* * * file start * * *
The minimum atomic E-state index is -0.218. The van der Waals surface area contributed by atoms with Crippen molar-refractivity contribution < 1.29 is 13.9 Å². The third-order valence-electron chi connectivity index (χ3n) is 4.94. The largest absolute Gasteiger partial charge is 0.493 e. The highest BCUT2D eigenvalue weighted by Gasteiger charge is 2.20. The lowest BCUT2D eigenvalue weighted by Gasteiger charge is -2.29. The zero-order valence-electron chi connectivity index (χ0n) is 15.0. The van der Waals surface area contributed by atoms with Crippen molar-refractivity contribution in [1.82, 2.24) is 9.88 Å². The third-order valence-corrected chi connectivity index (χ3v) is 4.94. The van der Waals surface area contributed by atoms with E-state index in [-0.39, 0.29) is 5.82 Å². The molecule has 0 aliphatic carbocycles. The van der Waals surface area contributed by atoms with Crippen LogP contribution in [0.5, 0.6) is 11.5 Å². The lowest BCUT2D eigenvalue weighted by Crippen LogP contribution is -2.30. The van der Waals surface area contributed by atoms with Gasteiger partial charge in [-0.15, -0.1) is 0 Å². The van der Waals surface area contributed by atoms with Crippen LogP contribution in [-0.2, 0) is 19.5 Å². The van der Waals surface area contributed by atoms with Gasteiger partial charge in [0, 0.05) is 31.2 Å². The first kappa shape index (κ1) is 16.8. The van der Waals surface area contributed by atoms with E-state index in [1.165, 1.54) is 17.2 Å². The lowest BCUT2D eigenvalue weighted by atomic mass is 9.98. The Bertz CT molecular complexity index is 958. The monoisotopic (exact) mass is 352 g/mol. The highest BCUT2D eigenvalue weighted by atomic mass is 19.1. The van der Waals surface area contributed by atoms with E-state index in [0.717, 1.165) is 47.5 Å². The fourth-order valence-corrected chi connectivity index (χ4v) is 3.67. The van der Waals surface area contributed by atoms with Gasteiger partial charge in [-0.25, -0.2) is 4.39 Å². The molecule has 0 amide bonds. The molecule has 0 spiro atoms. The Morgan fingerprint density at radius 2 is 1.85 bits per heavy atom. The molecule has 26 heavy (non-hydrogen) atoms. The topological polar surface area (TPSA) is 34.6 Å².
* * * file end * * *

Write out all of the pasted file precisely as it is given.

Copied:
The minimum atomic E-state index is -0.218. The van der Waals surface area contributed by atoms with Crippen molar-refractivity contribution < 1.29 is 13.9 Å². The third-order valence-electron chi connectivity index (χ3n) is 4.94. The largest absolute Gasteiger partial charge is 0.493 e. The highest BCUT2D eigenvalue weighted by Gasteiger charge is 2.20. The lowest BCUT2D eigenvalue weighted by Gasteiger charge is -2.29. The zero-order valence-electron chi connectivity index (χ0n) is 15.0. The van der Waals surface area contributed by atoms with Crippen molar-refractivity contribution in [1.82, 2.24) is 9.88 Å². The third-order valence-corrected chi connectivity index (χ3v) is 4.94. The van der Waals surface area contributed by atoms with E-state index in [-0.39, 0.29) is 5.82 Å². The molecule has 0 aliphatic carbocycles. The van der Waals surface area contributed by atoms with Crippen LogP contribution in [0.5, 0.6) is 11.5 Å². The lowest BCUT2D eigenvalue weighted by Crippen LogP contribution is -2.30. The van der Waals surface area contributed by atoms with Gasteiger partial charge in [-0.15, -0.1) is 0 Å². The van der Waals surface area contributed by atoms with Crippen LogP contribution in [-0.2, 0) is 19.5 Å². The van der Waals surface area contributed by atoms with Gasteiger partial charge in [0, 0.05) is 31.2 Å². The first kappa shape index (κ1) is 16.8. The van der Waals surface area contributed by atoms with E-state index in [1.165, 1.54) is 17.2 Å². The lowest BCUT2D eigenvalue weighted by atomic mass is 9.98. The Bertz CT molecular complexity index is 958. The monoisotopic (exact) mass is 352 g/mol. The highest BCUT2D eigenvalue weighted by atomic mass is 19.1. The van der Waals surface area contributed by atoms with E-state index in [0.717, 1.165) is 47.5 Å². The fourth-order valence-corrected chi connectivity index (χ4v) is 3.67. The van der Waals surface area contributed by atoms with Gasteiger partial charge in [-0.25, -0.2) is 4.39 Å². The molecule has 0 amide bonds. The molecule has 0 spiro atoms. The Morgan fingerprint density at radius 2 is 1.85 bits per heavy atom. The molecule has 26 heavy (non-hydrogen) atoms. The topological polar surface area (TPSA) is 34.6 Å².